The epic San Blas Islands (known locally as Guna Yala) are exactly what springs to mind when you picture a Caribbean paradise. Coconut-clad islands floating in the middle of nowhere offer a relaxing escape from the chaos of the city.
You won’t find much to do on San Blas but that is entirely the point! Sip on fresh coconut water, play a spot of volleyball, read a book or catch some rays – San Blas will force you to relax and clock onto island time.
It is very difficult to plan an independent trip to San Blas and will likely cost more than a tour anyway. While in my opinion, a day trip from Panama City is not the best way to visit these islands, if you are short on time, it is better than skipping the archipelago altogether.
Day trips can be booked from all of the hostels in Panama City and also arranged in advance. $80USD is the starting point for day trips, however, trips can get much more pricey than that depending on inclusions and group size.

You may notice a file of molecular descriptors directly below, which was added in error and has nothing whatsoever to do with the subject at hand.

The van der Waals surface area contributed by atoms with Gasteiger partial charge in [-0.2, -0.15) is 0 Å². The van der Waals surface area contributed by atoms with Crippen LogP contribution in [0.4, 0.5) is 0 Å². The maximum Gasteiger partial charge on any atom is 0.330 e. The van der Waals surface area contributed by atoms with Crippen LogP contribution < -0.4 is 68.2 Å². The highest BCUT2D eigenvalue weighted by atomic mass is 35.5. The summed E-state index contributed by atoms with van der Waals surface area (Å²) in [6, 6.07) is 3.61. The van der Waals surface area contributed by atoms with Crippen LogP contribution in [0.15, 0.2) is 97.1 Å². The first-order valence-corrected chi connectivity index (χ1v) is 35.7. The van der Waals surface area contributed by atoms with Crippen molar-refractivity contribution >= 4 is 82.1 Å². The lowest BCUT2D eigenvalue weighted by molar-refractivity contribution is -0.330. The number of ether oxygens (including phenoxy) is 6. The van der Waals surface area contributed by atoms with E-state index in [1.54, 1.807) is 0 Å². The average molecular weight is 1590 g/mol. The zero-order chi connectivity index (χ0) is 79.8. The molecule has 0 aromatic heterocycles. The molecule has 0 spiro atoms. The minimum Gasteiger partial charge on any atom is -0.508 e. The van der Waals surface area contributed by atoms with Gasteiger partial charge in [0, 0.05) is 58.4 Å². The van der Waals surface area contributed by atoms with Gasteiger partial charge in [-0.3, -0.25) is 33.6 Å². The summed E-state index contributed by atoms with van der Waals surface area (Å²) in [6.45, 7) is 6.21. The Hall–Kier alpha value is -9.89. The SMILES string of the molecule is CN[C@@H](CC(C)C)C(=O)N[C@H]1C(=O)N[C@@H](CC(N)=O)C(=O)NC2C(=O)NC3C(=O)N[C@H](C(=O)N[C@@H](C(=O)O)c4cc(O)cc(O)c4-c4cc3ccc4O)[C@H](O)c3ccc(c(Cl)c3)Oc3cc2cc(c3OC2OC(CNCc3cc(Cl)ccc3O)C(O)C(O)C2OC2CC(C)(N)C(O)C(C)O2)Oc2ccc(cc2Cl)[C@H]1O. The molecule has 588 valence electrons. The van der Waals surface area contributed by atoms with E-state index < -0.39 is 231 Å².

8. Contadora Island (Pearl Islands)
Floating in the Pacific Ocean are the Pearl Islands, consisting of over 200 islands and islets. Easily accessible from Panama City, the islands are a haven for nature lovers who come to watch the migrating humpback whales from July to October.
Those in search of a traditional beach escape will not be disappointed either; these islands boast some stunning sands. Isla Contadora is particularly popular with beach lovers, who flock there to experience its 13 stunning beaches, complete with turquoise waters.
If you’re looking at photos of Contadora Island and it feels familiar, you may recognise it from the 2003 edition of the TV show Survivor.
Ferries leave Panama City for the Pearl Islands daily from either the Amador Causeway or Punta Pacifica. The journey takes around an hour and a half one way.
No trip to Panama would be complete without a visit to its capital, Panama City. However, just a stone’s throw from this cosmopolitan metropolis, lie tonnes of other destinations begging to be explored. All of these day trips from Panama City offer travellers a refreshing change from the hubbub of the capital, no matter whether they opt for wild rainforests or secluded beaches.
What is your favourite day trip from Panama City?